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  • Margaret Mahy:Librarian of Babel
  • Catherine Butler (bio)

In 1982, Robert Phillips interviewed the English poet Philip Larkin about his life and work for the literary magazine Paris Review. At one point, Phillips unwisely asked Larkin, who was the university librarian in Hull, whether he knew of any other contemporary poet of note who was a librarian—apart, of course, from Jorge Luis Borges. Larkin, typically, replied: “Who’s Jorge Luis Borges?” (60). It didn’t occur to either man to mention Margaret Mahy, whose first novel, The Haunting, was published that year. It is hardly a surprising omission: writing for children in New Zealand, Mahy was even further beyond Larkin’s horizon than Borges, writing for adults in Argentina. Yet Mahy had already published poetry in addition to the children’s fiction for which she would become increasingly famous, and was, just as importantly, a librarian in Christchurch. In this article I will (with some assistance from Borges) consider what it means—and more particularly what it meant to Margaret Mahy—to be not only a writer but a librarian too. How did her day job affect the form of her wider preoccupations and of her writing?

Libraries and librarianship hold a significant place in Mahy’s work. As late as 2006, more than a quarter of a century after she had left the profession, she made a library a central locus in her post-apocalyptic novel, Maddigan’s Fantasia, and its librarian the founder of the travelling circus that gives that book its name. However, I will concentrate my discussion on some of the texts Mahy produced around the turn of the 1980s, the point at which she left the library and began to make her living as a full-time writer. These include her 1978 story “The Librarian and the Robbers” and the novels The Haunting (1982), The Changeover (1984), and The Catalogue of the Universe (1985). I will argue that many of Mahy’s characteristic concerns—notably with the relationships between order and chaos, containment and release—are profoundly influenced by her dual vocation as writer and librarian. [End Page 129]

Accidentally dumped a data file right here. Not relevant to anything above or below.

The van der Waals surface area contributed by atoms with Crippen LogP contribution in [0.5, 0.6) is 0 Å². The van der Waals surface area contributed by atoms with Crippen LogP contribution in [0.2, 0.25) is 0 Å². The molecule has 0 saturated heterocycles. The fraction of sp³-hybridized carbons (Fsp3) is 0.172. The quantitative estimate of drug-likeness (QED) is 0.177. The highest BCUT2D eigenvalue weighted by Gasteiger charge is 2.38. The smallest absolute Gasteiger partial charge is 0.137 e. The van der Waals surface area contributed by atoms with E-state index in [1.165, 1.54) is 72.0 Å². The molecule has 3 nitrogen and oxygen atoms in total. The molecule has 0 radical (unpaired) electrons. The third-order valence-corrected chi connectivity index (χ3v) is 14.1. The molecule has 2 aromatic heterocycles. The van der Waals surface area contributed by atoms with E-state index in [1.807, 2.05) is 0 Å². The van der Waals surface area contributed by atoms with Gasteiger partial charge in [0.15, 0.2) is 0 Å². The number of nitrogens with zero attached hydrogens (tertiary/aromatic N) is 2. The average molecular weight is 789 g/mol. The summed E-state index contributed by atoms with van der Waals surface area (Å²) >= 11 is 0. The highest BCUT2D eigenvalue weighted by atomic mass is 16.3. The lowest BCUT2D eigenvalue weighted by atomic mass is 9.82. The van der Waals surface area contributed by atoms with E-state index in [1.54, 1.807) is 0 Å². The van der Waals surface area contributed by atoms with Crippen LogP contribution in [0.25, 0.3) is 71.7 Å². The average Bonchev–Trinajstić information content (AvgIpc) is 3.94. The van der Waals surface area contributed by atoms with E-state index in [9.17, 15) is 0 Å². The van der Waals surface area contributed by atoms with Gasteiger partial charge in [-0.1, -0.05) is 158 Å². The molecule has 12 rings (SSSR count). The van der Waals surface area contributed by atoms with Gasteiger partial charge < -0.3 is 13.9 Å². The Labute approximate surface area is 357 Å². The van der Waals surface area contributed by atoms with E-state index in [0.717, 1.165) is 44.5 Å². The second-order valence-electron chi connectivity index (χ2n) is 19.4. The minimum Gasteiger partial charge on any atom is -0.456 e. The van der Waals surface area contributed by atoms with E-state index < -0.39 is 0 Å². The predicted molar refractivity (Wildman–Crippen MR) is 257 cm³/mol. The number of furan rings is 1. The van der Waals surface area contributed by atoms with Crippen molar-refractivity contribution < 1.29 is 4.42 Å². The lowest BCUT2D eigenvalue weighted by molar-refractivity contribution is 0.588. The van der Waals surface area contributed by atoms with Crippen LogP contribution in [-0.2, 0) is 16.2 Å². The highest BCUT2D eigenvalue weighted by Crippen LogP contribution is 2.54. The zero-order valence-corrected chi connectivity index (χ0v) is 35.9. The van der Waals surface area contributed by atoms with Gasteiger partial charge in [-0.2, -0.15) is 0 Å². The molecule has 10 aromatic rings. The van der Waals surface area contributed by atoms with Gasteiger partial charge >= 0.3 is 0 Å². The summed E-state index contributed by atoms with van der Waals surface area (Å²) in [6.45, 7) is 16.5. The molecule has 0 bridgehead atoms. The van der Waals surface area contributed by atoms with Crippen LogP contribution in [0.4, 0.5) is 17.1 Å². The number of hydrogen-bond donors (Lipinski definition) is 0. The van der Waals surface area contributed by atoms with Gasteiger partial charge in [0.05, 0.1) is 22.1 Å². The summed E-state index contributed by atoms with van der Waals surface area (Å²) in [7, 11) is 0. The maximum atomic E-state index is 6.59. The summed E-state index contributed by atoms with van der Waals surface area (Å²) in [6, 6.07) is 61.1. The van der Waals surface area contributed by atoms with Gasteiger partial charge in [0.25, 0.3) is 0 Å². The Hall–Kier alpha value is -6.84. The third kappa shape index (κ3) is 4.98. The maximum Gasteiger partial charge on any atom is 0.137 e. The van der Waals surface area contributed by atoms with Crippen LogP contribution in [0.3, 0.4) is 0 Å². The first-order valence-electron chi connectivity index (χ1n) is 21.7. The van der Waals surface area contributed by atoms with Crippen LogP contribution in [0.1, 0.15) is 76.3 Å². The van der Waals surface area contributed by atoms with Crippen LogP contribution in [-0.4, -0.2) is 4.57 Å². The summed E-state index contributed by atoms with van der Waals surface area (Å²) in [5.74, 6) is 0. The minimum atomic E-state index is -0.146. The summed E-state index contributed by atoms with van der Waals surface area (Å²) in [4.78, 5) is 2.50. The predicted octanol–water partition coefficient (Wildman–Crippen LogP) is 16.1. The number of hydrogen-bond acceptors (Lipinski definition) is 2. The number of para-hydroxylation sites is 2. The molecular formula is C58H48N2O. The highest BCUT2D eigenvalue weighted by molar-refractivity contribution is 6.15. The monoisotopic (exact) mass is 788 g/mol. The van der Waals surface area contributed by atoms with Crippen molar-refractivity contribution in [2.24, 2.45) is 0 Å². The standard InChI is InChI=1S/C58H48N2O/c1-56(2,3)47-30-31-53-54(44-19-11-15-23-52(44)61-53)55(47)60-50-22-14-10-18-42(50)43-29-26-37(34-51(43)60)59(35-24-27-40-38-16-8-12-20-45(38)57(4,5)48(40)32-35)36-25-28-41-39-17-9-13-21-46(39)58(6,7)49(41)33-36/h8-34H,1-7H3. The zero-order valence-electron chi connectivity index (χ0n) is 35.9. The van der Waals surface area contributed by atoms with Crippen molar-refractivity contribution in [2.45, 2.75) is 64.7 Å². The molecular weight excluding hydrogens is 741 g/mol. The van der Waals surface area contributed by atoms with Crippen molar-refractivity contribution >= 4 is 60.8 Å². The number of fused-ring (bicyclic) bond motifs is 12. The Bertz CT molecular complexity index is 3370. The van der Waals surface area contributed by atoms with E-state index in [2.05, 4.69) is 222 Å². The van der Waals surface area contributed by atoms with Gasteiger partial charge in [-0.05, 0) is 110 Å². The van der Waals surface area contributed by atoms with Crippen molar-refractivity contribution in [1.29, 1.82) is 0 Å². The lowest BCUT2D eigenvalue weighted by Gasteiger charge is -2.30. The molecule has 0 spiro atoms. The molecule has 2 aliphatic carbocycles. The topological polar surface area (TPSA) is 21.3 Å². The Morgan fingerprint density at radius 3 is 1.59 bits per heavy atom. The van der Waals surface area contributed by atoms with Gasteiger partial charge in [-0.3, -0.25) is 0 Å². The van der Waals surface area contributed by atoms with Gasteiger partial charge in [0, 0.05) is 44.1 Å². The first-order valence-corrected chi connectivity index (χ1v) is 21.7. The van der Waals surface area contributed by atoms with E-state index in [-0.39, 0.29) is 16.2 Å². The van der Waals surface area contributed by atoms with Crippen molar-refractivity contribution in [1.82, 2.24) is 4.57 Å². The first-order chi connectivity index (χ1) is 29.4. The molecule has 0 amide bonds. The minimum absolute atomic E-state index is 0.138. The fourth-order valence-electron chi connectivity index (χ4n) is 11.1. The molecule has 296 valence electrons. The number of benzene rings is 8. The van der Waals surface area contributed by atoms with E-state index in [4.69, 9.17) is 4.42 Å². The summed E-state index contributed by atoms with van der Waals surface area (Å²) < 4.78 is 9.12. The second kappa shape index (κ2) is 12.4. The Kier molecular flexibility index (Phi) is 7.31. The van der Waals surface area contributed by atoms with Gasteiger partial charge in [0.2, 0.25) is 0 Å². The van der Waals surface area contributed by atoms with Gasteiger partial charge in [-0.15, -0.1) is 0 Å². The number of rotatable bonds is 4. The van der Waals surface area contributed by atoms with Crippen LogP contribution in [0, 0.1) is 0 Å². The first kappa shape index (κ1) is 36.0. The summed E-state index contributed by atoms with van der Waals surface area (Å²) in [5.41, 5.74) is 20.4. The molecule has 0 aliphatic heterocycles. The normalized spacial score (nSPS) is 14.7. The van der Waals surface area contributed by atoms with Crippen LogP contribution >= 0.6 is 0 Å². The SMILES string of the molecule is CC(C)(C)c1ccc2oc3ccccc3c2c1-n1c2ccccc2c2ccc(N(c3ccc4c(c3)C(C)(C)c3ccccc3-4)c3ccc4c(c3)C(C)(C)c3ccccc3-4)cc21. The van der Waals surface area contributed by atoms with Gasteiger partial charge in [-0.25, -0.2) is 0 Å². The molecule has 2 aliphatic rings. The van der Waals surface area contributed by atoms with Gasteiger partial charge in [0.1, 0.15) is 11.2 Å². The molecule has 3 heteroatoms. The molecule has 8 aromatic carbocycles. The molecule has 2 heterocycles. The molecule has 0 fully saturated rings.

According to her biographer, Tessa Duder, Mahy was not always ambitious to be a librarian. Rather, she saw it as the least bad choice from the restricted set of possibilities available to a woman of her class and education in 1950s New Zealand (81). Nevertheless, Duder quotes as evidence of the young Mahy’s precocity a poem about the destruction of a library by fire, written when she was sixteen, which in retrospect hints at an early interest in some of the perplexing aspects of librarianship Mahy was to explore in her adult work:

Dante with Defoe and Dekker fell;No Virgil came to guide him through the Hell;See how he mingles ashes on the floorWith Homer, Hardy and Sir Thomas More.

(“The Burnt Library,” ll. 15–18, qtd. in Duder 71)

Dante, Defoe, and Dekker fall, but at least they fall in alphabetical order: if Virgil didn’t guide them, perhaps the spirit of Melvil Dewey did. In this early vision Mahy is already fascinated by the mingling of order, exemplified by the library and the books it contains, and the power of nature to reduce all human efforts to ash. What is certain is that, despite feeling no early vocation for librarianship, Mahy came in time to love and value her work. Perhaps the most important reasons for this were the human ones—the opportunities it gave her to meet people and books and introduce one to the other. This article, though, will consider a more Borgesian aspect of Mahy’s work, one that reveals the library as a place of paradox and mystery, and the librarian as the Janus-faced gatekeeper of two worlds. Mahy once declared: “I am here to assert that librarians stand dancing and pivoting on the tenuous ridge that separates chaos from order” (qtd. in Duder 82). Mahy’s assertion will be our starting point, as we join her for a while on that tenuous ridge.

The Marriage of Chaos and Harmony

More than most professions, librarianship has acquired a number of stereotypical associations, many of...


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